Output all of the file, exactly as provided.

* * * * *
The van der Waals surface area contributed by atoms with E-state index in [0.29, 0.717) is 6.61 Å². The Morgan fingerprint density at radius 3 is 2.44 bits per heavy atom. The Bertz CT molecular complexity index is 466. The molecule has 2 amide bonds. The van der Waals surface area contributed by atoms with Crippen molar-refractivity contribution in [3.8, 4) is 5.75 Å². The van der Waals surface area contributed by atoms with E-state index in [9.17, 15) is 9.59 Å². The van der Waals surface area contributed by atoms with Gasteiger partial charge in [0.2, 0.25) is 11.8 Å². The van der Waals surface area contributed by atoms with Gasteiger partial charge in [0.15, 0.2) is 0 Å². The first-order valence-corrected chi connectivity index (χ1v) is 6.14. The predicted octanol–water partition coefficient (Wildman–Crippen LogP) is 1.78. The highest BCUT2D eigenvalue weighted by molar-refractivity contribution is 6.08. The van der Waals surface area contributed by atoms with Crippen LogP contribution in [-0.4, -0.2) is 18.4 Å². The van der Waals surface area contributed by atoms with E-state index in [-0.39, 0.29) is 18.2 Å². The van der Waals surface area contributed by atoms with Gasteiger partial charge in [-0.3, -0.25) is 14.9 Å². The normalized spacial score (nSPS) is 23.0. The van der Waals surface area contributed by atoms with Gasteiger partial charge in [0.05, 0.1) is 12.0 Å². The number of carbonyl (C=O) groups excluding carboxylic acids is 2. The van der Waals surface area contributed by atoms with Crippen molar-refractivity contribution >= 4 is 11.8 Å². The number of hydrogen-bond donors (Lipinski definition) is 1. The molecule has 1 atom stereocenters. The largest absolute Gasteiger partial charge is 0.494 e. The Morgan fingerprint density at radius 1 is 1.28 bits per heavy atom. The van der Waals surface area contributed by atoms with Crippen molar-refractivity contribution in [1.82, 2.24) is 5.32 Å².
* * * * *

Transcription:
The van der Waals surface area contributed by atoms with E-state index in [0.29, 0.717) is 6.61 Å². The Morgan fingerprint density at radius 3 is 2.44 bits per heavy atom. The Bertz CT molecular complexity index is 466. The molecule has 2 amide bonds. The van der Waals surface area contributed by atoms with Crippen molar-refractivity contribution in [3.8, 4) is 5.75 Å². The van der Waals surface area contributed by atoms with E-state index in [9.17, 15) is 9.59 Å². The van der Waals surface area contributed by atoms with Gasteiger partial charge in [0.2, 0.25) is 11.8 Å². The van der Waals surface area contributed by atoms with Gasteiger partial charge in [0.15, 0.2) is 0 Å². The first-order valence-corrected chi connectivity index (χ1v) is 6.14. The predicted octanol–water partition coefficient (Wildman–Crippen LogP) is 1.78. The highest BCUT2D eigenvalue weighted by molar-refractivity contribution is 6.08. The van der Waals surface area contributed by atoms with Crippen LogP contribution in [-0.4, -0.2) is 18.4 Å². The van der Waals surface area contributed by atoms with E-state index in [-0.39, 0.29) is 18.2 Å². The van der Waals surface area contributed by atoms with Gasteiger partial charge in [-0.3, -0.25) is 14.9 Å². The normalized spacial score (nSPS) is 23.0. The van der Waals surface area contributed by atoms with Gasteiger partial charge in [0.05, 0.1) is 12.0 Å². The number of carbonyl (C=O) groups excluding carboxylic acids is 2. The van der Waals surface area contributed by atoms with Crippen molar-refractivity contribution >= 4 is 11.8 Å². The number of hydrogen-bond donors (Lipinski definition) is 1. The molecule has 1 atom stereocenters. The largest absolute Gasteiger partial charge is 0.494 e. The Morgan fingerprint density at radius 1 is 1.28 bits per heavy atom. The van der Waals surface area contributed by atoms with Crippen molar-refractivity contribution in [1.82, 2.24) is 5.32 Å².